Review: Stolen: Escape From Syria by Louise Monaghan with Yvonne Kinsella
THE opening chapter of Stolen describes Wednesday, Sept-ember 7, 2011, the worst day of Dublin-born Louise Monaghan's life in Cyprus, where she had lived since 2003.
As part of the custody arrangement, Louise's ex-husband, Mostafa, came to take their six-year-old daughter, May, to the beach for a few hours. Louise noticed that he was behaving oddly. He seemed to be in a hurry and his manner was curt.
Moments after he left, she phoned him, asking if he was up to something. He assured her that he wasn't and he urged her not to worry. He stated that it was his legal right as a father to see his daughter, end of story.
Louise's instinct told her that something was wrong. Hours later, when she tried to call, his phone was switched off. Later on, there was a foreign dial tone. Her worst fears had been confirmed when Mostafa answered. He had abducted their daughter back to his native Syria. This was despite the fact that Louise had already cancelled her passport and that there was a stop order on their child, which meant that she couldn't leave the country without both parents' consent.
Stolen, written by Louise in conjunction with journalist Yvonne Kinsella, is a terrifying read about one woman's struggle to find her young daughter in a war-torn country. It is about the lengths a mother will go to, and the horrors she will endure, so that she can be reunited with her precious child. It is hard to imagine how an ordinary young woman from Swords could summon up the courage to deal with people-smugglers and then go on a long dangerous journey, with different taxi drivers, hoping that they would bring her to the Syrian border. But then no one should underestimate the power of a mother's love.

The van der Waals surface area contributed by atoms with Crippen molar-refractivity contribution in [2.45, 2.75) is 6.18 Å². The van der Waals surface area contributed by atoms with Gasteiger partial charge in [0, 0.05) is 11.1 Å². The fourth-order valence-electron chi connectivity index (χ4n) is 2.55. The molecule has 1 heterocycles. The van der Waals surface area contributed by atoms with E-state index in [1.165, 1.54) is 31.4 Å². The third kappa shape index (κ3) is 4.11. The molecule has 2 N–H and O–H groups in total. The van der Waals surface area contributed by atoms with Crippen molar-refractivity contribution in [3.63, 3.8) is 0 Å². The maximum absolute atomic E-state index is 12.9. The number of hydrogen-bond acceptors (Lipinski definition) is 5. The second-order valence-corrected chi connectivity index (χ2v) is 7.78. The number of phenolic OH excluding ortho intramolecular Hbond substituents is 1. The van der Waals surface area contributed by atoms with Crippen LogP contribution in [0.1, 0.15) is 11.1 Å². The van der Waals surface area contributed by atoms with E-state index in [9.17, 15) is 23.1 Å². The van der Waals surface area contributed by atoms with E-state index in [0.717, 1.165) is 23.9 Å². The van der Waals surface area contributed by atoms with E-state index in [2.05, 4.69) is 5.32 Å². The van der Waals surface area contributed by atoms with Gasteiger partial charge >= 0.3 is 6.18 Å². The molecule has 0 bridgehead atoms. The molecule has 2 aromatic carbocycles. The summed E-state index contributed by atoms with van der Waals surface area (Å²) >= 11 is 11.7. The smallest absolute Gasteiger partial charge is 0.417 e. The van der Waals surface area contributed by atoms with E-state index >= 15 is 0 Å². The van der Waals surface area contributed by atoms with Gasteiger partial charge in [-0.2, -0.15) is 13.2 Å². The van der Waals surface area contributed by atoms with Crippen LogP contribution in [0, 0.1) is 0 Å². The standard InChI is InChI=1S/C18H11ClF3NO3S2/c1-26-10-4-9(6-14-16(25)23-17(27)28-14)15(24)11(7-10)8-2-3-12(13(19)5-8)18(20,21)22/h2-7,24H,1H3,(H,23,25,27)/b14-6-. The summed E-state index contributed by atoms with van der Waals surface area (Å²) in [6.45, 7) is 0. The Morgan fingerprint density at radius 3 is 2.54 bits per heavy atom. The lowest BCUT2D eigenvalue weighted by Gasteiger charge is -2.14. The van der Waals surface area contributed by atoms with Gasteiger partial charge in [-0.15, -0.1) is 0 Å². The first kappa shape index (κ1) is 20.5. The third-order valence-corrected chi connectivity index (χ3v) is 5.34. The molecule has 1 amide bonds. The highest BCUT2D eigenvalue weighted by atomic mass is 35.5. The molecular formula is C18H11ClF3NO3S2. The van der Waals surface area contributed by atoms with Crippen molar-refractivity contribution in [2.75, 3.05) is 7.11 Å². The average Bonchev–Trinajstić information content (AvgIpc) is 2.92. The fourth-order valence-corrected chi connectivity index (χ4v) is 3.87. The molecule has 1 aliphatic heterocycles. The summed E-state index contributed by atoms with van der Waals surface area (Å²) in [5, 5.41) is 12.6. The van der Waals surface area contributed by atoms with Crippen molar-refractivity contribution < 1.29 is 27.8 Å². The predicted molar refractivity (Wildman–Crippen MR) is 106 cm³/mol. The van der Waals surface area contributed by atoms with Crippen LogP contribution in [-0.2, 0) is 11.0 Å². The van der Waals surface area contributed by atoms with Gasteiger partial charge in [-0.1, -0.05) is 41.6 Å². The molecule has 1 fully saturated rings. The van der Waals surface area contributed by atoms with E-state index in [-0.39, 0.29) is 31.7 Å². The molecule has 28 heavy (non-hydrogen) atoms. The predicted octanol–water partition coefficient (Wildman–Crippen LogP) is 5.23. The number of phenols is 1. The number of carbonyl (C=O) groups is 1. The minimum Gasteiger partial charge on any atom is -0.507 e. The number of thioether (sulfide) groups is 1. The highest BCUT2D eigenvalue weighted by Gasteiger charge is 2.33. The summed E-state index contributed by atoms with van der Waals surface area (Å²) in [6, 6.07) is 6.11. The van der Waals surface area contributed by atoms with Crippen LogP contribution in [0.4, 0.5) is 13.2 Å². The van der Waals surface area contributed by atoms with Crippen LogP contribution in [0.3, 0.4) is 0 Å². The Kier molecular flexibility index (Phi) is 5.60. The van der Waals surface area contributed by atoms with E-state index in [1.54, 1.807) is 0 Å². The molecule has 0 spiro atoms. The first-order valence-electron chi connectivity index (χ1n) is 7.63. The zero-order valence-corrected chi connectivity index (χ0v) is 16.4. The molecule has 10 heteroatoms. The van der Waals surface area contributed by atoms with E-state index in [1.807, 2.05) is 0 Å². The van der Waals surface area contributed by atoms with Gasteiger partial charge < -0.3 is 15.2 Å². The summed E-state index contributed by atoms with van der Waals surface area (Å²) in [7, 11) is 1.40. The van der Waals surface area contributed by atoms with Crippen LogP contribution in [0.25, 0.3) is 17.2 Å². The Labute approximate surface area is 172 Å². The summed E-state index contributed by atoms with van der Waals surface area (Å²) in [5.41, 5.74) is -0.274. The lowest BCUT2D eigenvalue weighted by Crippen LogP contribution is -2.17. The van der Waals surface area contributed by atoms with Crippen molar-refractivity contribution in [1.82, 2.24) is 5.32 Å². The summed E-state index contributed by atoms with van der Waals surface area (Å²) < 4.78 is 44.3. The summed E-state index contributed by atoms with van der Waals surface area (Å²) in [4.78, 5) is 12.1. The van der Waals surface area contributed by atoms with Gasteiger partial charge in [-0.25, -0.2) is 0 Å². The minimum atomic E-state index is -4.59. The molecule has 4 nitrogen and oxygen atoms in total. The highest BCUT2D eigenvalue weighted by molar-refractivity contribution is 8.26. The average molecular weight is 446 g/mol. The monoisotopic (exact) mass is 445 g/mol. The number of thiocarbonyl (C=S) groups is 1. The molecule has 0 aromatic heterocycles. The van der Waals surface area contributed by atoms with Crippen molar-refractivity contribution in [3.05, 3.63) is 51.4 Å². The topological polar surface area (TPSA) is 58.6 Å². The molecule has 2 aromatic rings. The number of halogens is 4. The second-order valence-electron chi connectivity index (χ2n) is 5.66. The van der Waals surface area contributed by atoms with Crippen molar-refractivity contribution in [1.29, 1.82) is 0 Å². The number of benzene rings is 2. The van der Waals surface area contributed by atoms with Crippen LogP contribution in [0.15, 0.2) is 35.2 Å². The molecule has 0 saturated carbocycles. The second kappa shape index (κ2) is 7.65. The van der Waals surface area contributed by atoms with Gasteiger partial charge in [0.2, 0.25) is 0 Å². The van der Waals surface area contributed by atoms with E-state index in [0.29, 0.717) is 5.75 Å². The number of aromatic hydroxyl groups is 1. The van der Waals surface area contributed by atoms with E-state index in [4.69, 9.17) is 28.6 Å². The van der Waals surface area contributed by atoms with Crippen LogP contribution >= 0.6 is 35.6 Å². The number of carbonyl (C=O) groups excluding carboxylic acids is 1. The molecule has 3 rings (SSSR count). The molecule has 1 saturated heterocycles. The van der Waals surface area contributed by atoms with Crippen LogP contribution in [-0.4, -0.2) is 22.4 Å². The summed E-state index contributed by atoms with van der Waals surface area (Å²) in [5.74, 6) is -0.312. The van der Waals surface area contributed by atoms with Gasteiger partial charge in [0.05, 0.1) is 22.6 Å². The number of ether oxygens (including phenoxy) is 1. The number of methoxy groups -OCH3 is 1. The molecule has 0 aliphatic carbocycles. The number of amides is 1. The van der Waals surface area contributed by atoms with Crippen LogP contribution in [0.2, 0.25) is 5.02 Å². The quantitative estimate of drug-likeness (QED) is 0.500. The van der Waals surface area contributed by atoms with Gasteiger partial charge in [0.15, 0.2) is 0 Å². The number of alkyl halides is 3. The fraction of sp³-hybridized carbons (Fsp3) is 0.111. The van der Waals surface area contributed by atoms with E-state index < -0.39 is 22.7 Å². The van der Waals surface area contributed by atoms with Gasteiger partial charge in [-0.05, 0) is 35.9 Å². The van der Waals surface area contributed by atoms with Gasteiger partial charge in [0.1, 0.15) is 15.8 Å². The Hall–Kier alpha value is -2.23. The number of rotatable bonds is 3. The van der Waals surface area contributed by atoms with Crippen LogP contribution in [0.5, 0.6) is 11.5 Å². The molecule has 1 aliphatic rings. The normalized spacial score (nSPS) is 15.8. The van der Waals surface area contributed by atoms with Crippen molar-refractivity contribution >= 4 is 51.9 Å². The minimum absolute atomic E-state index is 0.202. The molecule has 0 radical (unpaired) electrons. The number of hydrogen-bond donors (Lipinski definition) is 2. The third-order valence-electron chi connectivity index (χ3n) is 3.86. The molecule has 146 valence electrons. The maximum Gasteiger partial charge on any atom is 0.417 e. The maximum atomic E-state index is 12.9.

At times the book reads like a thriller. A blonde Western woman living on her wits, Louise managed to make it to across the border, where she eventually met her ex-husband. Although she was reunited with her daughter, who after less than a week had lost weight and had shadows under her eyes, the situation was far from ideal. Mostafa demanded that Louise sell all her worldly goods and they would live together in Syria, as Muslims. (She had not converted, nor did their daughter attend a Muslim school in Cyprus.)
It was then that Louise knew she would have to play a game, as if she was complying with his orders; all the while she was planning an escape.
One group of people-smugglers failed to rescue them but one day, when Mostafa left Louise and May alone in the car for a few minutes, they made a run for it. It was their only chance. Syrian people-smugglers helped them along the way, and eventually when they got to the Lebanon, which involved climbing mountains by night, the Irish authorities came to the rescue and brought them safely back to Dublin. It is an extraordinary story.
The book answers all the questions you might ask. What was a young Irish woman doing living in Cyprus? After the death of her mother, Louise had visited the country on holidays. She fell in love with the place and vowed to return, to try her hand at living there. She set up a hair-dressing salon, and later she worked as a sales agent for a tour operator. Life was good and everything was cheaper than Ireland. She was financially comfortable, living happily in a sunny climate.
She met Mostafa at a disco one night. It was love at first sight. He had big brown eyes, broad shoulders and he was immaculately dressed. He spoke very little English but that didn't hold them back. To her, he seemed charming and gentle and she wanted to take care of him. She felt like she had known him for centuries. All that changed when the marriage soured, leading to the divorce and then the eventual abduction.
When Louise brought May back to Dublin, traumatised after their ordeal, they took some time to sort themselves out. She explains how they tried to settle down in Dublin, but young May was missing her friends in Cyprus and Louise missed the sun, the sea and the sand.
After much soul-searching, Louise made the decision to move back to Cyprus. It was now her home and she has decided that if she didn't go back, Mostafa would be winning.
Louise says that she is unsure of where her ex-husband is right now but she hopes and prays that he is out of their life forever.
Sunday Indo Living